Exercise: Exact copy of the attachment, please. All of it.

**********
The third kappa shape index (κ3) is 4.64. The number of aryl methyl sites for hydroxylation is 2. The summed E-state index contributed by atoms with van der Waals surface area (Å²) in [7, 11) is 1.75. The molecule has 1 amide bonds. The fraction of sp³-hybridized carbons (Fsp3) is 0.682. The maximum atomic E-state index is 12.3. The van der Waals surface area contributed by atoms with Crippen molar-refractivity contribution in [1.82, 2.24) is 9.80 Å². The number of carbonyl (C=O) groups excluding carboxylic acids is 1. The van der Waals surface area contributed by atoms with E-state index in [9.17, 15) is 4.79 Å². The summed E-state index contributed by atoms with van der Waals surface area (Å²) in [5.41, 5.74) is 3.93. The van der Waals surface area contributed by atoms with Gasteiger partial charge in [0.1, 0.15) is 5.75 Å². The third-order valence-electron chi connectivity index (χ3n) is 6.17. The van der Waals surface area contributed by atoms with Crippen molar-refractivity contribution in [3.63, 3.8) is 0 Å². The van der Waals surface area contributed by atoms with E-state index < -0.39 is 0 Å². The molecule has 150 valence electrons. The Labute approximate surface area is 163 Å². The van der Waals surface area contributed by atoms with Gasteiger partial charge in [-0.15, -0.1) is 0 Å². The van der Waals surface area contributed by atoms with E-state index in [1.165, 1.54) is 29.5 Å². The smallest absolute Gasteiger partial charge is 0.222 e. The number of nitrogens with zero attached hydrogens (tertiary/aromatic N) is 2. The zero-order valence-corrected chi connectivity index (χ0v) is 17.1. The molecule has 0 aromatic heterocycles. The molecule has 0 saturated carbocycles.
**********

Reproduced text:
The third kappa shape index (κ3) is 4.64. The number of aryl methyl sites for hydroxylation is 2. The summed E-state index contributed by atoms with van der Waals surface area (Å²) in [7, 11) is 1.75. The molecule has 1 amide bonds. The fraction of sp³-hybridized carbons (Fsp3) is 0.682. The maximum atomic E-state index is 12.3. The van der Waals surface area contributed by atoms with Crippen molar-refractivity contribution in [1.82, 2.24) is 9.80 Å². The number of carbonyl (C=O) groups excluding carboxylic acids is 1. The van der Waals surface area contributed by atoms with E-state index in [9.17, 15) is 4.79 Å². The summed E-state index contributed by atoms with van der Waals surface area (Å²) in [5.41, 5.74) is 3.93. The van der Waals surface area contributed by atoms with Gasteiger partial charge in [0.1, 0.15) is 5.75 Å². The third-order valence-electron chi connectivity index (χ3n) is 6.17. The van der Waals surface area contributed by atoms with Crippen molar-refractivity contribution in [3.63, 3.8) is 0 Å². The van der Waals surface area contributed by atoms with E-state index < -0.39 is 0 Å². The molecule has 150 valence electrons. The Labute approximate surface area is 163 Å². The van der Waals surface area contributed by atoms with Gasteiger partial charge in [-0.15, -0.1) is 0 Å². The van der Waals surface area contributed by atoms with E-state index in [1.165, 1.54) is 29.5 Å². The smallest absolute Gasteiger partial charge is 0.222 e. The number of nitrogens with zero attached hydrogens (tertiary/aromatic N) is 2. The zero-order valence-corrected chi connectivity index (χ0v) is 17.1. The molecule has 0 aromatic heterocycles. The molecule has 0 saturated carbocycles.